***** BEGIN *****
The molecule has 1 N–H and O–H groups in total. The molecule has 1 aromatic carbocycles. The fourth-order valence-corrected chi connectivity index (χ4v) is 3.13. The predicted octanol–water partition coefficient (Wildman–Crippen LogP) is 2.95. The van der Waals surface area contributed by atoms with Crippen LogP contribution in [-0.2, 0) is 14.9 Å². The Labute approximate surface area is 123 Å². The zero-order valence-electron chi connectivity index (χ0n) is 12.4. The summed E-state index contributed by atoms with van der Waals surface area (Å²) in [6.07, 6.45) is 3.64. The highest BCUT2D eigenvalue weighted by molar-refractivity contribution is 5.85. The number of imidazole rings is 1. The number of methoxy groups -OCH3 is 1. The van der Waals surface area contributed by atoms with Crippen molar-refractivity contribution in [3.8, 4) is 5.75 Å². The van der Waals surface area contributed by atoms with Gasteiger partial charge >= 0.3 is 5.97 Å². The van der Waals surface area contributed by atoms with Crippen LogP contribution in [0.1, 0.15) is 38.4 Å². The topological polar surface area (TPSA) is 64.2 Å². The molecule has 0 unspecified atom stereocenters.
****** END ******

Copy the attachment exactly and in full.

The molecule has 1 N–H and O–H groups in total. The molecule has 1 aromatic carbocycles. The fourth-order valence-corrected chi connectivity index (χ4v) is 3.13. The predicted octanol–water partition coefficient (Wildman–Crippen LogP) is 2.95. The van der Waals surface area contributed by atoms with Crippen LogP contribution in [-0.2, 0) is 14.9 Å². The Labute approximate surface area is 123 Å². The zero-order valence-electron chi connectivity index (χ0n) is 12.4. The summed E-state index contributed by atoms with van der Waals surface area (Å²) in [6.07, 6.45) is 3.64. The highest BCUT2D eigenvalue weighted by molar-refractivity contribution is 5.85. The number of imidazole rings is 1. The number of methoxy groups -OCH3 is 1. The van der Waals surface area contributed by atoms with Crippen molar-refractivity contribution in [3.8, 4) is 5.75 Å². The van der Waals surface area contributed by atoms with Gasteiger partial charge >= 0.3 is 5.97 Å². The van der Waals surface area contributed by atoms with Crippen LogP contribution in [0.1, 0.15) is 38.4 Å². The topological polar surface area (TPSA) is 64.2 Å². The molecule has 0 unspecified atom stereocenters.